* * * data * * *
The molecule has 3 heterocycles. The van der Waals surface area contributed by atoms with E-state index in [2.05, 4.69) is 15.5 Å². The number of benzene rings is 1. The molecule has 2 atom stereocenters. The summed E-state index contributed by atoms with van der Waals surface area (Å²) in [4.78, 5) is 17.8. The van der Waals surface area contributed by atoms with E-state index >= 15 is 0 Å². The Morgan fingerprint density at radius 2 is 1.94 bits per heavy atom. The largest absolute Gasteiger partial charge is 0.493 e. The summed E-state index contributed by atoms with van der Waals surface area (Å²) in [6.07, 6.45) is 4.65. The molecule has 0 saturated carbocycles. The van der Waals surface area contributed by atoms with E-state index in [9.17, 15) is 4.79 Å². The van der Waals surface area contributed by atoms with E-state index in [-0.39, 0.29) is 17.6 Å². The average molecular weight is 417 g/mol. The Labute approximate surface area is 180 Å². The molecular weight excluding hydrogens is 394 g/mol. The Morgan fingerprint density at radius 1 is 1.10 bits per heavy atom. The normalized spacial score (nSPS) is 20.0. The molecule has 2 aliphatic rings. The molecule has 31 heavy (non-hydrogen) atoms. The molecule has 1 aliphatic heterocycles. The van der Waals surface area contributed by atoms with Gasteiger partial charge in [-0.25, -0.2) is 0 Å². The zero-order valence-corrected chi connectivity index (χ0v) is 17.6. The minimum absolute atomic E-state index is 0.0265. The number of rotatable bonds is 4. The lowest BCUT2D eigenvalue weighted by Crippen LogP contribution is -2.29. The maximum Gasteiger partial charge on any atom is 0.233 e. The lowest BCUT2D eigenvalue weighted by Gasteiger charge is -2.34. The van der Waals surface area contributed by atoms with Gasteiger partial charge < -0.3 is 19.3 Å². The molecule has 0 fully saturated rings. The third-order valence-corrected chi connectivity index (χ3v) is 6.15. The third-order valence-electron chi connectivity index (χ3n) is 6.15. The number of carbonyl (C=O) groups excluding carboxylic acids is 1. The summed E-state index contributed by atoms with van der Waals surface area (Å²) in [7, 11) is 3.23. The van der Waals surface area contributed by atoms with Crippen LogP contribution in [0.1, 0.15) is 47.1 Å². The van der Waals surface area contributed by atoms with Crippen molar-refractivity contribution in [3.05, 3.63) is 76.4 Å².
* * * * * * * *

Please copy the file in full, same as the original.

The molecule has 3 heterocycles. The van der Waals surface area contributed by atoms with E-state index in [2.05, 4.69) is 15.5 Å². The number of benzene rings is 1. The molecule has 2 atom stereocenters. The summed E-state index contributed by atoms with van der Waals surface area (Å²) in [4.78, 5) is 17.8. The van der Waals surface area contributed by atoms with E-state index >= 15 is 0 Å². The Morgan fingerprint density at radius 2 is 1.94 bits per heavy atom. The largest absolute Gasteiger partial charge is 0.493 e. The summed E-state index contributed by atoms with van der Waals surface area (Å²) in [6.07, 6.45) is 4.65. The molecule has 0 saturated carbocycles. The van der Waals surface area contributed by atoms with E-state index in [9.17, 15) is 4.79 Å². The van der Waals surface area contributed by atoms with E-state index in [-0.39, 0.29) is 17.6 Å². The average molecular weight is 417 g/mol. The Labute approximate surface area is 180 Å². The molecular weight excluding hydrogens is 394 g/mol. The Morgan fingerprint density at radius 1 is 1.10 bits per heavy atom. The normalized spacial score (nSPS) is 20.0. The molecule has 2 aliphatic rings. The molecule has 31 heavy (non-hydrogen) atoms. The molecule has 1 aliphatic heterocycles. The van der Waals surface area contributed by atoms with Gasteiger partial charge in [-0.25, -0.2) is 0 Å². The zero-order valence-corrected chi connectivity index (χ0v) is 17.6. The minimum absolute atomic E-state index is 0.0265. The number of rotatable bonds is 4. The lowest BCUT2D eigenvalue weighted by Crippen LogP contribution is -2.29. The maximum Gasteiger partial charge on any atom is 0.233 e. The lowest BCUT2D eigenvalue weighted by Gasteiger charge is -2.34. The van der Waals surface area contributed by atoms with Gasteiger partial charge < -0.3 is 19.3 Å². The molecule has 0 fully saturated rings. The third-order valence-corrected chi connectivity index (χ3v) is 6.15. The third-order valence-electron chi connectivity index (χ3n) is 6.15. The number of carbonyl (C=O) groups excluding carboxylic acids is 1. The summed E-state index contributed by atoms with van der Waals surface area (Å²) in [7, 11) is 3.23. The van der Waals surface area contributed by atoms with Crippen LogP contribution in [0.1, 0.15) is 47.1 Å². The van der Waals surface area contributed by atoms with Crippen molar-refractivity contribution in [3.05, 3.63) is 76.4 Å².